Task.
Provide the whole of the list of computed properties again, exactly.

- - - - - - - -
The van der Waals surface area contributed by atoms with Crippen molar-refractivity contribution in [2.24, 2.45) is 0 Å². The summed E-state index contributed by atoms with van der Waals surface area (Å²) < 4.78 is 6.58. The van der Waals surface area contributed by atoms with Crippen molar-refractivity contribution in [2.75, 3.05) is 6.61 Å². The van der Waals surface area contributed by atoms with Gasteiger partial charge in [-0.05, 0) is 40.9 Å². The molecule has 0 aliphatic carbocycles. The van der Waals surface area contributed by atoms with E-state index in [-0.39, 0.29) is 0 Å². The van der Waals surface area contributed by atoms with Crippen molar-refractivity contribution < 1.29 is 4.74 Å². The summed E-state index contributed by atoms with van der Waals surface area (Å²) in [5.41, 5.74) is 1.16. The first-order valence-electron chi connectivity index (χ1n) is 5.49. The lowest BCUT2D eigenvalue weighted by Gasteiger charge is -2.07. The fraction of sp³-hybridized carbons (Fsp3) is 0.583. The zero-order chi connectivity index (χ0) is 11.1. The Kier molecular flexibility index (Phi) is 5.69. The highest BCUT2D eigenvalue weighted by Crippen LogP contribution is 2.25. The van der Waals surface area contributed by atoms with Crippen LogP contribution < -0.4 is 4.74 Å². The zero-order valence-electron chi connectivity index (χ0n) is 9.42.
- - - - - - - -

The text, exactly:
The van der Waals surface area contributed by atoms with Crippen molar-refractivity contribution in [2.24, 2.45) is 0 Å². The summed E-state index contributed by atoms with van der Waals surface area (Å²) < 4.78 is 6.58. The van der Waals surface area contributed by atoms with Crippen molar-refractivity contribution in [2.75, 3.05) is 6.61 Å². The van der Waals surface area contributed by atoms with Gasteiger partial charge in [-0.05, 0) is 40.9 Å². The molecule has 0 aliphatic carbocycles. The van der Waals surface area contributed by atoms with E-state index in [-0.39, 0.29) is 0 Å². The van der Waals surface area contributed by atoms with Crippen molar-refractivity contribution < 1.29 is 4.74 Å². The summed E-state index contributed by atoms with van der Waals surface area (Å²) in [5.41, 5.74) is 1.16. The first-order valence-electron chi connectivity index (χ1n) is 5.49. The lowest BCUT2D eigenvalue weighted by Gasteiger charge is -2.07. The fraction of sp³-hybridized carbons (Fsp3) is 0.583. The zero-order chi connectivity index (χ0) is 11.1. The Kier molecular flexibility index (Phi) is 5.69. The highest BCUT2D eigenvalue weighted by Crippen LogP contribution is 2.25. The van der Waals surface area contributed by atoms with Crippen LogP contribution < -0.4 is 4.74 Å². The zero-order valence-electron chi connectivity index (χ0n) is 9.42.